Melanie explains that when one is starting a brand, there are guarantees and expectations to be made for the audience to be attracted to the services or products that the brand may provide. She explains that baseline is competence, and claims about how good is the service and how that brand is going to deliver that service. Another one is convenience claims, where the brand communicates to the customer the ease in the accessibility of the service or how the product can be more efficient and easier at a task. Connection claim, on the other hand, is where a brand creates a relationship with the customer, creating a human element. There is also commitment. Similar to the connection claim, is designed to communicate the values of the brand to certain practices, such as equal hiring practices or sustainability. The last one is comparability, where the claims that the brand makes have to pit up against competitors providing similar services or products, comparing the quality.

You mention that before you can prove a claim, you need to start by reviewing the available information. Where do you start?

When a brand is starting the process of making claims, it needs to have in mind what perception that brand is trying to build. That process makes it easier to determine which claims the brand wants to put the effort into proving them. The brand can use a plethora of mediums to communicate those claims: digital ads, print ads, direct mail, and physical presence such as representatives. The focus comes on making claims backed up by numbers, descriptions, or superlatives.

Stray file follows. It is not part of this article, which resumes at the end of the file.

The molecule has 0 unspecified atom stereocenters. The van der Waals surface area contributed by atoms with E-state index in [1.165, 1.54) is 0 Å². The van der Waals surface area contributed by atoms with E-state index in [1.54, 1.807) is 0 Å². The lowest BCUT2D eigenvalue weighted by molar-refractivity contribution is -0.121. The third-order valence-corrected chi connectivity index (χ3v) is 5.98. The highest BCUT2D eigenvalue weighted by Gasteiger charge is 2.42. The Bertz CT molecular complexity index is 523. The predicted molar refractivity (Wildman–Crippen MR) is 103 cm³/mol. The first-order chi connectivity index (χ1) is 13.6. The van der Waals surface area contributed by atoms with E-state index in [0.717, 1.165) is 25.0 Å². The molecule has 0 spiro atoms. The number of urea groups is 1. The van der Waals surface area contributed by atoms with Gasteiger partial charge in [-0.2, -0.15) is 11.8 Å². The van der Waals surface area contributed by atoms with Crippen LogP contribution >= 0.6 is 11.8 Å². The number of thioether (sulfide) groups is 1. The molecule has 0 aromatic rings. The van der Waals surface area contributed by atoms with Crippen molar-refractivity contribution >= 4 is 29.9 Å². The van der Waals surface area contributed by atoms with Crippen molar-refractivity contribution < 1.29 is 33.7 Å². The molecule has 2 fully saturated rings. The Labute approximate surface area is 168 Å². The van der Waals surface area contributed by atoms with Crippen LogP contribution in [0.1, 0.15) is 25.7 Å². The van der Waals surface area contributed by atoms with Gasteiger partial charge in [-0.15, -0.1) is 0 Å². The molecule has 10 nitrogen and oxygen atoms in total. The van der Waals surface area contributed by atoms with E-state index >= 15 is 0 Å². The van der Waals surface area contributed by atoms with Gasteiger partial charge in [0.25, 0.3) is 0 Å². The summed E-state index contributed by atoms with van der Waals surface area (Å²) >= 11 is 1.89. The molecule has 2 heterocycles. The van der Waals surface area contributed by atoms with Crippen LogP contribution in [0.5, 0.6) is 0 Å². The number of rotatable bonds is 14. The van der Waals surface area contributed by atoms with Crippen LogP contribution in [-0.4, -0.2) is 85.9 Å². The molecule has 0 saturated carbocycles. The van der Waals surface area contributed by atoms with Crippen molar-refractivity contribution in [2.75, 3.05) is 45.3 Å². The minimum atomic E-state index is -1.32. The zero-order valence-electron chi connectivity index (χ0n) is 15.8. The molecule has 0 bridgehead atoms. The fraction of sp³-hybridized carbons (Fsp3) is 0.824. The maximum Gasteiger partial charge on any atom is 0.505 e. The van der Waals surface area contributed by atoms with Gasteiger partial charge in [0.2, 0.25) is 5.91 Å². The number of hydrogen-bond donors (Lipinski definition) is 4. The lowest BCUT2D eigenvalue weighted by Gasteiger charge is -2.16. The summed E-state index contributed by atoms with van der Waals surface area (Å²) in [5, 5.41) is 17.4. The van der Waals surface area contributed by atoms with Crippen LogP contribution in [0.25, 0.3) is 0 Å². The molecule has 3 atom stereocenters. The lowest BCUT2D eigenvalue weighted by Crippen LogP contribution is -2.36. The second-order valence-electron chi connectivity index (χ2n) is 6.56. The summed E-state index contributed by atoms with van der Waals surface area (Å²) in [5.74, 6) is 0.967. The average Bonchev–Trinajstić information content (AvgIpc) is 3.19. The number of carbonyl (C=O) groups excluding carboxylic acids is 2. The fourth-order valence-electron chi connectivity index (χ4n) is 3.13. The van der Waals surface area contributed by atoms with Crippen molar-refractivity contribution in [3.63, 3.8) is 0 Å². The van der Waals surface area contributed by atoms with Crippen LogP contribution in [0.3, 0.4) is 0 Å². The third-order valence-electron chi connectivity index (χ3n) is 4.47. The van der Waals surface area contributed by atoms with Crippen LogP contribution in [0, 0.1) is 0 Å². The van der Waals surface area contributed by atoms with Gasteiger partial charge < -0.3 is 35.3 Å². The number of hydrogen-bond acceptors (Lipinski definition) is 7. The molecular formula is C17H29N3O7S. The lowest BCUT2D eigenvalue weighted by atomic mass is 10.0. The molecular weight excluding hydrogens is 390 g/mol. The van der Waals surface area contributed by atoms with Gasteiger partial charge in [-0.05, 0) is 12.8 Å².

You explain that the two types of claims are objective and subjective. Can you expand on that?

Objective claims are claims that are easy to prove because there is a truth behind them. These are facts that are pretty viable to explain and demonstrate, such as X number of flavors that an Ice Cream parlor can have or a product being waterproof. Subjective claims, on the other hand, are claims harder to prove because there is not a standard measurement or can be something easily judgeable, such as softness or deliciousness. These cannot be demonstrated unless the brand has strategies to make those claims verifiable. 

Now that we know the claim types, you’ve reviewed the available information, and know the two claims’ types, how do you go about proving these claims?

There are lots of different ways to prove a claim. Generally, are three types. Corroboration is using people’s words to back up something, such as reviews saying that a product is delicious. The demonstration is where a brand can show the quality of a product or service directly to a customer, such as an infomercial making a demo. Education is making content intending to make the audience understand the claim that a brand is doing, such as a contractor explaining his favorite professional picks on a product, and describing why that product is beneficial for his work. 

How are you and your organization adapting to the current economic downturn?

Making proof is very important during an economic downturn because people are going to be more cautious when doing purchases. That is why being able to prove the competence and value of a product is essential, as it can lift a brand’s product or service to the customer’s perception and incite them to buy. Melanie recommends focusing particularly on any claim that can be sensitive to the customer and resonate with them.

Is there a book, blog, newsletter, website, or video that you would recommend to our listeners?

A book: Everybody Writes by Ann Handley

A newsletter: Total Annarchy by Ann Handley


Phil M. Jones – Speaker and Writer, President of Orange and Gray